Once upon a time, in the past of the blog, there was a series planned to be called *prognotes. The idea was to delve into a progressive metal album, known

9 years ago

Once upon a time, in the past of the blog, there was a series planned to be called *prognotes. The idea was to delve into a progressive metal album, known for their intricate lyrics and concept albums. This idea was never fully realized. The run it had was fantastic: analyzing the intricate works of Between the Buried and MeCoheed and Cambria and Obscura, it was fascinating and insightful glance into some of our favorite bands and the amount of time they spent on their writing.

So we’re bringing it back! We have a few albums lined up but we’ll be starting with what is perhaps the best progressive album to come out this yearArcane‘s Known/Learned. Written by the incomparable Jim Grey (Caligula’s Horse), it’s a wide ranging concept album the touches on issues of war, memory, family and time. We hope you enjoy reading our analysis of it; please feel free to sound off below with your own thoughts and recommendations for the next installements. Strap on your best time-travelling attire and let’s get going!

 Time is a problematic concept: the Internet and popular culture are filled with a lot of nonsense about it. It’s become the staple of every “deep” stoner to spout lines about how it’s a matter of perception and “all subjective, dude”. However, time is also a powerful narrative tool. It can be used to create tension, confusion and drama, driving the listener to explore the clues and make sense of the fractured image. This is exactly what Arcane’s Known/Learned does: it lures you in with your misunderstandings, forcing you to pay close to attention to the shifting timelines in order to piece together the background story it so painstakingly creates.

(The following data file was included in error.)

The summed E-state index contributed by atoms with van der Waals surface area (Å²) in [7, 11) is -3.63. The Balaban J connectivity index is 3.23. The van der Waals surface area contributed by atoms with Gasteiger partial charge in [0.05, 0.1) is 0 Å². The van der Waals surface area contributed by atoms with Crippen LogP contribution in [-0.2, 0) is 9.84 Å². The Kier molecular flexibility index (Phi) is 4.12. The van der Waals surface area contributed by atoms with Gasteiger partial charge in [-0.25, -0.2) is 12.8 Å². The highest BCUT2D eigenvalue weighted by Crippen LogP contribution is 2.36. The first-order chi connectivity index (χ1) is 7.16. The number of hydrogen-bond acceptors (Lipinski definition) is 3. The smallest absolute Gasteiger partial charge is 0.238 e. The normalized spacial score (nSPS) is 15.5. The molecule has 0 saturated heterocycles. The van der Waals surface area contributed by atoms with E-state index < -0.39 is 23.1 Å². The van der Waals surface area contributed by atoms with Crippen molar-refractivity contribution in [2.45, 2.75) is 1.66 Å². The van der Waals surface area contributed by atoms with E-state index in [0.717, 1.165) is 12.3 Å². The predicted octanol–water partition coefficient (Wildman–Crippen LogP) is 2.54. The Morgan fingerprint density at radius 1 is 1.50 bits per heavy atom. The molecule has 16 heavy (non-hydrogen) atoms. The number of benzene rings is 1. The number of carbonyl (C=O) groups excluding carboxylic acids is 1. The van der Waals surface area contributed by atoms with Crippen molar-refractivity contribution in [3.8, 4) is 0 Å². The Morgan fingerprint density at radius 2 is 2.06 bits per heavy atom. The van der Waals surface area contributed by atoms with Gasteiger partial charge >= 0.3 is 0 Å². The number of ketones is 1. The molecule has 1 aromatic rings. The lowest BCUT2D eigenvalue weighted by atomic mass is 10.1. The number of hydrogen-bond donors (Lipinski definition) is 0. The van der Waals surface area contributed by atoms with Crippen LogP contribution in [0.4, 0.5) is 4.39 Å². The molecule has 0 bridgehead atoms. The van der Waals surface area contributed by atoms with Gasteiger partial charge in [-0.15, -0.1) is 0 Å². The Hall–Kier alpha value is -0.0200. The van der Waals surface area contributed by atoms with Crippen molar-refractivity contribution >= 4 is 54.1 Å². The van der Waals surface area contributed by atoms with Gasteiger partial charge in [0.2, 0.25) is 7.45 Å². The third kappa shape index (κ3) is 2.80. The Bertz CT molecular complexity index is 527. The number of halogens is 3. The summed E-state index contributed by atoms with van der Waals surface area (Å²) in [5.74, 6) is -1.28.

The album starts with “Promise [Part 2]”. Beyond introducing us to the amazing vocals of one Jim Grey, it also introduces us to the fragmented timeline of the story and its various characters. We’re introduced first to the man we’ll dub The Soldier. This man has been ripped away somehow from his family, perhaps by war, torn far away from the woman we’ll call The Mother. The promise is the standard one: return to me. In the midst of his despair, he remembers, believes and perhaps hears her waiting for him. The promise is mutual, of course: he has promised to return. Not only that, but the last character is also introduced: The Child. It is done via one of the best passages in the album:

“He sang his own funeral pyre,
eyes lost in the last breath of fire.
Caught in spider-web family ties,
lost in dreams of a child with her eyes.”

The track ends with the words of The Mother, calling The Soldier back to her. The next track, “Unturning“, introduces two final key concepts which will walk us through the album: one is the non-linear perception of narrative time which I mentioned above and the other is empathy. In it, we learn more about the conflict that’s torn The Solider away from his family: it is total and fought against a bitter enemy. Quickly, The Soldier begins to understand the pointless nature of the conflict and feel that empathy we discussed above: he reaches out to his enemy in a lyrical passage that’s brilliantly brought to life by Grey:

“The anchor between us drags us down,
and in those depths, we will both surely drown.
Reach for my hand, I offer peace, please brother,
take it, we will find release.
“Keep it!” he said, “I wish the ground beneath your feet would give way,
there’ll be no peace! I am the hand that bears the knife’s weight!”

However, it is the end of this track which contains the best part of this album, both musically and lyrically. The Soldier, having been rebuked by his foe, returns home. Is the war over? It is unclear. But it is apparent that The Soldier refuses to fight and more than that: he wishes to bring his message of empathy and peace back to the land from which he came. By using the plural “we”, the lyrics hint that he is gathering forces around him, perhaps fellow soldiers that fight against the war with him. It’s best to let the words speak for themselves:

“We are the voice of the crowd.
We are fire aloud.
We are the ones who stood first,
The hill and the stone.